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Northern Governor under financial mischief allegation

Comments / {{hitsCtrl.values.hits}} Views / Wednesday, 27 November 2019 00:00

By N. Lohathayalan in Jaffna

Parliament and therefore COPE is one of the highest authorities on Government finance. Yet, outgoing and proposed Northern Governor Suren Raghavan has asked northern authorities to rescind COPE’s adverse report concerning misuse of vehicles by his Personal Secretary S. Sathiyaseelan. The offences were committed by Sathiyaseelan when he was Secretary to the Provincial Ministry of Education.

This Secretary in the years 2013 and 2014 had a Government vehicle assigned to him in his capacity as Secretary for Education. COPE found that he had taken three additional vehicles in turn and incurred a loss to the Government of Rs. 365,000, said the Government Auditor who ordered this loss to Government refunded. COPE agreed. The Northern Province Accountant had examined this and ordered the Secretary to pay back charges identified as for private running.

Following this the provincial accountant performed his own audit and asked the Secretary to pay back Rs. 109,000. Even this reduced amount was not returned. Three increments since the incident are on hold.

It is noteworthy that Presidential Elections were held on 16 November and Raghavan with other governors was expected to be terminated by the new President to bring in his own team. 

Sathiyaseelan, who now functions as Personal Secretary to Governor Raghavan, appealed to Raghavan on 11 November to intervene on his behalf. Raghavan did on 14 November, two days before the election.

Raghavan has been playing another game in going against the law which prevents appointments during the campaign period and committing the offence called ‘treating’ in the accounts books. He has also campaigned in London among Tamils telling them that it is Gotabaya Rajapaksa who can revive the northern economy and they must ensure his victory and invest in Jaffna. Whether his views on Gotabaya are true or not, his trip to London in official capacity to do electoral campaigning would come under misuse of Government property for campaign purposes.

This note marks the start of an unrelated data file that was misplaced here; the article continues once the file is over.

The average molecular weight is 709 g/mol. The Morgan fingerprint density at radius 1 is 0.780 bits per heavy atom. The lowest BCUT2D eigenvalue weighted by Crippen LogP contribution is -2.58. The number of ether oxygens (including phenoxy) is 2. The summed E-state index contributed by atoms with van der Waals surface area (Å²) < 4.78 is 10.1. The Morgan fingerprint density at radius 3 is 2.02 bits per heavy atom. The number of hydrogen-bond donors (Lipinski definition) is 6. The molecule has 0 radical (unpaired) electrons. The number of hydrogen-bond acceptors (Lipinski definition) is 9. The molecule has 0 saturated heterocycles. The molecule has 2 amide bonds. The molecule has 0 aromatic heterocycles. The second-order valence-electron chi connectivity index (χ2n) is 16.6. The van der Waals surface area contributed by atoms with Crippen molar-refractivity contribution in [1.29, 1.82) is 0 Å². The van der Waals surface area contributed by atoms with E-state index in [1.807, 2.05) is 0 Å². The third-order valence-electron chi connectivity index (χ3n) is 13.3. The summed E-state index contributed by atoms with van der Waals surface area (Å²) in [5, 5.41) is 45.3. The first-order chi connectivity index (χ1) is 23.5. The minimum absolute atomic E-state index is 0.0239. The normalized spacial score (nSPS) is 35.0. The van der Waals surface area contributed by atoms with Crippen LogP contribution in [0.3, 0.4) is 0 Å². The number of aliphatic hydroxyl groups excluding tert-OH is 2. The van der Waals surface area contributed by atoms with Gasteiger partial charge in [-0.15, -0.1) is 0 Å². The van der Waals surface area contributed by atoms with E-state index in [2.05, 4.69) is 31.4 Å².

At the same time one K. Theivendram (presently Provincial Secretary to many agriculture-related subjects) was Secretary of the Provincial PSC during 2012-2013. At the time he had recruited many teachers who were on a temporary basis in Government schools. With them he had slipped in persons who had not been teaching in Government schools. 

When the Government Audit queried, he explained it was G.A. Chandrasiri who authorised him. The Audit branch ruled that Theivendram had misdirected the Governor improperly to steamroll the appointments. He has been charge-sheeted.

These are typical cases of corruption from the pre-2015 period. Raghavan has taken on the task of clearing up the miscreants of that period. Theivendram naturally appealed to Raghavan “to order the Chief Secretary to withdraw the charge sheet”. Raghavan like a dutiful stooge minuted to his equally dutiful and grateful secretary Sathiyaseelan, “Sathiya, please withdraw this. 14/11.” A very busy broom indeed as 16 November neared, this Raghavan, just before leaving office.

After the change in the Central Government, new ministers are crossing the boundaries of their ministry authorities just like in pre-2015 days. 

Following the Presidential Elections of 16 November, with the change of government and the appointment of a 15-member Cabinet, officials find themselves ordered to do this and that by ministers who have nothing to do with their ministries. As such they are unable to function, these officials say. Said a Provincial Secretary who did not wish to be named, even ordinary employees in these ministries are giving them orders, making the election seem as if taking the Government departments back to the pre-2015 problems.

At present the North Chief Secretary has both these illegal orders from Raghavan. He is too embarrassed, say officials, to tell Raghavan that he is exceeding his authority and violating all elections laws in trying to treat his friends during elections.

What will the Chief Secretary do?

Far more dangerous, perhaps, the appointment of a new governor for the north is in the works. All nine governors had resigned on the request of the new President. Six have been appointed. In Jaffna it is said to be a tight fight for influence with the new President to decide who will be appointed.

Names mentioned are those of Suren Raghavan nominated by Maithripala Sirisena (who they say has made only this one nomination and is pushing hard), EPRLF’s Varatharaja Perumal, and EPDP’s Thavarajah, all from Jaffna who campaigned for the President, besides some Sinhalese.


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